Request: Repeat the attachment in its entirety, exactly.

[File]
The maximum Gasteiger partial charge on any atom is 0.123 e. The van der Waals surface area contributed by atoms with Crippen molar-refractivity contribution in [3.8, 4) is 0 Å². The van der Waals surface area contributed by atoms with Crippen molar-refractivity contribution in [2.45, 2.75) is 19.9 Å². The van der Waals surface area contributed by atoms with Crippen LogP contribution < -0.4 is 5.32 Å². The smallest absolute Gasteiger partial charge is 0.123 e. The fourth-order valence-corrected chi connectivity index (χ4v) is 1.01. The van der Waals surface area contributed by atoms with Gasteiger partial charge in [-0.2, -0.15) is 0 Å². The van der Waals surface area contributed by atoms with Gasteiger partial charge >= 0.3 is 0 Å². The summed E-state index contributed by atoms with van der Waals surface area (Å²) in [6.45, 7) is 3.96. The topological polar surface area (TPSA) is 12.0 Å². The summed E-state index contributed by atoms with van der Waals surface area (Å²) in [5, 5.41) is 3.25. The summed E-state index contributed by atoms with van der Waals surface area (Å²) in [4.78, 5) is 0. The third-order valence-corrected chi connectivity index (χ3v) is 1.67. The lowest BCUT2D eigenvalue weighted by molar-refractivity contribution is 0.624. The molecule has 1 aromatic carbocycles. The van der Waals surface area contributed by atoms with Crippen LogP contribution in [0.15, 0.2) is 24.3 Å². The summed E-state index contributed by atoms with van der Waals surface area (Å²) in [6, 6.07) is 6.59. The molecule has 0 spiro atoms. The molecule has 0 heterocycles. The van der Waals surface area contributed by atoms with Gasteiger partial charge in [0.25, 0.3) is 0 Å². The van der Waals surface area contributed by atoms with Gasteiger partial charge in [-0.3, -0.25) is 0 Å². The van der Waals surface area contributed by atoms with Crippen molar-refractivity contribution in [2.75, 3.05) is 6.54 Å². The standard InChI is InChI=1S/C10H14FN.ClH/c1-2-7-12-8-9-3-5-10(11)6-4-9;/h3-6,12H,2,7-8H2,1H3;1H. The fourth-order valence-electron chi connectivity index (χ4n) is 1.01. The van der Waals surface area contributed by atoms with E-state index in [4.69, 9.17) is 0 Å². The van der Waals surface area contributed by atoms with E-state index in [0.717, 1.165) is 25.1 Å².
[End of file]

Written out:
The maximum Gasteiger partial charge on any atom is 0.123 e. The van der Waals surface area contributed by atoms with Crippen molar-refractivity contribution in [3.8, 4) is 0 Å². The van der Waals surface area contributed by atoms with Crippen molar-refractivity contribution in [2.45, 2.75) is 19.9 Å². The van der Waals surface area contributed by atoms with Crippen LogP contribution < -0.4 is 5.32 Å². The smallest absolute Gasteiger partial charge is 0.123 e. The fourth-order valence-corrected chi connectivity index (χ4v) is 1.01. The van der Waals surface area contributed by atoms with Gasteiger partial charge in [-0.2, -0.15) is 0 Å². The van der Waals surface area contributed by atoms with Gasteiger partial charge >= 0.3 is 0 Å². The summed E-state index contributed by atoms with van der Waals surface area (Å²) in [6.45, 7) is 3.96. The topological polar surface area (TPSA) is 12.0 Å². The summed E-state index contributed by atoms with van der Waals surface area (Å²) in [5, 5.41) is 3.25. The summed E-state index contributed by atoms with van der Waals surface area (Å²) in [4.78, 5) is 0. The third-order valence-corrected chi connectivity index (χ3v) is 1.67. The lowest BCUT2D eigenvalue weighted by molar-refractivity contribution is 0.624. The molecule has 1 aromatic carbocycles. The van der Waals surface area contributed by atoms with Crippen LogP contribution in [0.15, 0.2) is 24.3 Å². The summed E-state index contributed by atoms with van der Waals surface area (Å²) in [6, 6.07) is 6.59. The molecule has 0 spiro atoms. The molecule has 0 heterocycles. The van der Waals surface area contributed by atoms with Gasteiger partial charge in [0.25, 0.3) is 0 Å². The van der Waals surface area contributed by atoms with Gasteiger partial charge in [-0.3, -0.25) is 0 Å². The van der Waals surface area contributed by atoms with Crippen molar-refractivity contribution in [2.75, 3.05) is 6.54 Å². The standard InChI is InChI=1S/C10H14FN.ClH/c1-2-7-12-8-9-3-5-10(11)6-4-9;/h3-6,12H,2,7-8H2,1H3;1H. The fourth-order valence-electron chi connectivity index (χ4n) is 1.01. The van der Waals surface area contributed by atoms with E-state index in [4.69, 9.17) is 0 Å². The van der Waals surface area contributed by atoms with E-state index in [0.717, 1.165) is 25.1 Å².